How to ‘Go Green’: Tips from a PLT Canada Green Leader

A young person looks over the water


Benedict Langille showed it can be easy being green with his “Tips for Going Green” webinar on March 25.

Langille, a member of Seine River First Nation, planned the webinar as part of Project Learning Tree Canada’s (PLT Canada) Green Leaders Program.

“Going green is more important than ever,” he told his viewers. “We want to make sure we’re taking care of the land.”

In January, PLT Canada launched the Green Leaders Program, which involves mentorship, skill development, and community action. The green leaders, Indigenous youth aged 15-25, plan and implement a green community-based project which could be an event, campaign, or another initiative of their choice. Participants receive up to $1,500 from PLT Canada to deliver their project along with training and development workshops to help support their success. The green leaders are also matched with mentors from the forest and conservation sector to help them complete their project and plan their green career pathway.

Langille decided to host his going green webinar because he thinks it’s important to educate as many people as possible about green issues.

“Education is power,” said the Thunder Bay local. “I think we need to be looking ahead for future generations and start tackling these issues now! I thought the webinar was the perfect way to compile all the information in a presentable form.”

Green tips

Going green can protect the earth’s ecological balance, reduce pollution, conserve resources, and more, said Langille. It can also save you money, improve your health, and guarantee the future for your children. 

“You get a healthier you out of it,” he said.

Langille started off his webinar with the three Rs: reduce, reuse, and recycle. He said, first, you reduce your consumption; then, you try to reuse objects; and last, you recycle if it can’t be reused. Some of his other tips to help save energy and money were turning off and unplugging electronics like power bars when you leave home for extended periods, installing low pressure faucets and shower heads, seeking the most energy-efficient appliances and lighting, and carpooling or walking.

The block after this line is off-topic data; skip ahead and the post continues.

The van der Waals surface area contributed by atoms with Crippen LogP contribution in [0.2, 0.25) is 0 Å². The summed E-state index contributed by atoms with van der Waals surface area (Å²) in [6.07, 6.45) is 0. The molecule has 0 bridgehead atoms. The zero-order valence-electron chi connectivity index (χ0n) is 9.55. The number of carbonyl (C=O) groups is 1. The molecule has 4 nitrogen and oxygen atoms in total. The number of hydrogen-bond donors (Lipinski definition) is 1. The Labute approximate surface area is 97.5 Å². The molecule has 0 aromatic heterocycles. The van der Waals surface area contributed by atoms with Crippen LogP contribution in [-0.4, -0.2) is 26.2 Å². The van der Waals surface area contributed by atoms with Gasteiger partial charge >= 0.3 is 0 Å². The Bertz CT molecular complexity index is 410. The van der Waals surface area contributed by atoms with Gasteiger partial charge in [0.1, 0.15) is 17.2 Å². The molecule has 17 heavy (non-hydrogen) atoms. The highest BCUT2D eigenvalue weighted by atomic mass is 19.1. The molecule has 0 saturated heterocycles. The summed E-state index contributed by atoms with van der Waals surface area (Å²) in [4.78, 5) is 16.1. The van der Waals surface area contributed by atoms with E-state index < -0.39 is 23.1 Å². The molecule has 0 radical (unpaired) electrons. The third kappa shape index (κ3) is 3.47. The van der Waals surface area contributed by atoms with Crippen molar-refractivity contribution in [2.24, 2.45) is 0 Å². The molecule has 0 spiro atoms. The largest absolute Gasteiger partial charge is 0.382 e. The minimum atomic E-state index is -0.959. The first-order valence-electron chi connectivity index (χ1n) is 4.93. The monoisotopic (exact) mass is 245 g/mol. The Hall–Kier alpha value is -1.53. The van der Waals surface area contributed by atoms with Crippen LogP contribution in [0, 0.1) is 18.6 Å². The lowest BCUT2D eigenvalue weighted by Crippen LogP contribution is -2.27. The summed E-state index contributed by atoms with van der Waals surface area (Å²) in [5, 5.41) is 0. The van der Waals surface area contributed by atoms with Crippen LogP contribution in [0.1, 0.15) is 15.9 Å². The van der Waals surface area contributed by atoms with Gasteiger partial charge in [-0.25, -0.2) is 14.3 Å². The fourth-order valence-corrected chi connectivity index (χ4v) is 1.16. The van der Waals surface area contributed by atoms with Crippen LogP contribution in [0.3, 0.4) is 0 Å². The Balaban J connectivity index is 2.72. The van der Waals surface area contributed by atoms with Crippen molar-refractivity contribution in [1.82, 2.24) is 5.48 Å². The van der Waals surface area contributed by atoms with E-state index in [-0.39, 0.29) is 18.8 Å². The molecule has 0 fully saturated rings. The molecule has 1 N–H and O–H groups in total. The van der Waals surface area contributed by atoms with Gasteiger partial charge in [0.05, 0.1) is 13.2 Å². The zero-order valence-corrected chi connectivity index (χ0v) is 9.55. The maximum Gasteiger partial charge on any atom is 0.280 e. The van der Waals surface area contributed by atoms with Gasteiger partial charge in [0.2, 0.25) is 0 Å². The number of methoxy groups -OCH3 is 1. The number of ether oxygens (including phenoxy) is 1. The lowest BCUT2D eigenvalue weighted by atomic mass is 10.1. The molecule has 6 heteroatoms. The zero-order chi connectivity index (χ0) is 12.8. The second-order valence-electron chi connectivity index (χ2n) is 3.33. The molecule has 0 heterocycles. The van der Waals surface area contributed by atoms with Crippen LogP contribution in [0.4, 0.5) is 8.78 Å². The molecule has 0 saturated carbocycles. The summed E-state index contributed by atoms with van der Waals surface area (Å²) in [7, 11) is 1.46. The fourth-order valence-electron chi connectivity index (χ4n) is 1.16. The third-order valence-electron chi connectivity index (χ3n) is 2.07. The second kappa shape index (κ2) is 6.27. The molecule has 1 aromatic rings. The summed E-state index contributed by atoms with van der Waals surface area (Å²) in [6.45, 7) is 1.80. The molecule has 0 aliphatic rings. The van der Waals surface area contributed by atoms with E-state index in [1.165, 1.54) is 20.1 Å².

“It’s the small things that make a difference in the long run,” he said.


Langille also gave attendees some gardening tips and tricks.

“I think now is the time to be reconnecting with the land! It creates independence for people, while also keeping them busy and in touch with being a green community,” he said.

He shared how to create a plastic bottle greenhouse, which reuses old plastic water bottles and helps your plants grow. This project can also be done on a smaller scale, with a single plant inside a bottle. Langille sent out low maintenance seeds like chives, spring onions, and radishes to participants so they could get their gardens started as well.

Green Jobs

Langille currently works as a tree planter for Outland. The 24-year-old also has plans to go back to school to help him land another green job. PLT Canada offers a Green Jobs Quiz that matches your personality to the rewarding green career paths best suited for you and a 50% wage match for employers hiring youth aged 15–30 into jobs that contribute to a more sustainable planet. The Green Leaders Program is one of the organization’s newer initiatives helping youth pursue and advance their green career pathways.

“During my time in the Green Leaders Program, I developed and worked on my confidence and networking—while also developing skills to help me in the workplace and the real world,” said Langille. “I have to thank PLT Canada for not only supporting me during my journey, but also giving me the knowledge, resources, and confidence to pave my own pathway!”

Langille is also featured on PLT Canada’s Voices of Indigenous Youth web map with other young Indigenous people who have worked in green jobs.